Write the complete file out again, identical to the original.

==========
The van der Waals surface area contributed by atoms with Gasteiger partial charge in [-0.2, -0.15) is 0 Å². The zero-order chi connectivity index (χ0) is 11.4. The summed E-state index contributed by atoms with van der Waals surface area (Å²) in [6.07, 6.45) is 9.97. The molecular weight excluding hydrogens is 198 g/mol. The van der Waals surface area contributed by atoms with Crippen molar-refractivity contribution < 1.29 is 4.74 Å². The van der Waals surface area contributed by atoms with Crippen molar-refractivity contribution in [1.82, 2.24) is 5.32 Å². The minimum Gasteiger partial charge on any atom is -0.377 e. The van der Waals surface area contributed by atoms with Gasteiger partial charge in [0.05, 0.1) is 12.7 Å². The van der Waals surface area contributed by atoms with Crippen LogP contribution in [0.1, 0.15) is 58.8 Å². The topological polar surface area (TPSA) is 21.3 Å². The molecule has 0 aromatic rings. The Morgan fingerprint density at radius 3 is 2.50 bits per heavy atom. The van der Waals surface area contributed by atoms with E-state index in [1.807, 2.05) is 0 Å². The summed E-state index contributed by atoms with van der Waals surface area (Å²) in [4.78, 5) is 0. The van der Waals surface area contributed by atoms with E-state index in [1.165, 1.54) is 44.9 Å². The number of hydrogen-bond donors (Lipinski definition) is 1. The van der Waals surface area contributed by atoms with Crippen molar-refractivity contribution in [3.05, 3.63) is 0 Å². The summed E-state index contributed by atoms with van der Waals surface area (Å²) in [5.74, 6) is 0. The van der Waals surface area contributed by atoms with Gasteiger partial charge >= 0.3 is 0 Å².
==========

The van der Waals surface area contributed by atoms with Gasteiger partial charge in [-0.2, -0.15) is 0 Å². The zero-order chi connectivity index (χ0) is 11.4. The summed E-state index contributed by atoms with van der Waals surface area (Å²) in [6.07, 6.45) is 9.97. The molecular weight excluding hydrogens is 198 g/mol. The van der Waals surface area contributed by atoms with Crippen molar-refractivity contribution < 1.29 is 4.74 Å². The van der Waals surface area contributed by atoms with Crippen molar-refractivity contribution in [1.82, 2.24) is 5.32 Å². The minimum Gasteiger partial charge on any atom is -0.377 e. The van der Waals surface area contributed by atoms with Gasteiger partial charge in [0.05, 0.1) is 12.7 Å². The van der Waals surface area contributed by atoms with Crippen LogP contribution in [0.1, 0.15) is 58.8 Å². The topological polar surface area (TPSA) is 21.3 Å². The molecule has 0 aromatic rings. The Morgan fingerprint density at radius 3 is 2.50 bits per heavy atom. The van der Waals surface area contributed by atoms with E-state index in [1.807, 2.05) is 0 Å². The summed E-state index contributed by atoms with van der Waals surface area (Å²) in [4.78, 5) is 0. The van der Waals surface area contributed by atoms with E-state index in [1.165, 1.54) is 44.9 Å². The number of hydrogen-bond donors (Lipinski definition) is 1. The van der Waals surface area contributed by atoms with Crippen molar-refractivity contribution in [3.05, 3.63) is 0 Å². The summed E-state index contributed by atoms with van der Waals surface area (Å²) in [5.74, 6) is 0. The van der Waals surface area contributed by atoms with Gasteiger partial charge >= 0.3 is 0 Å².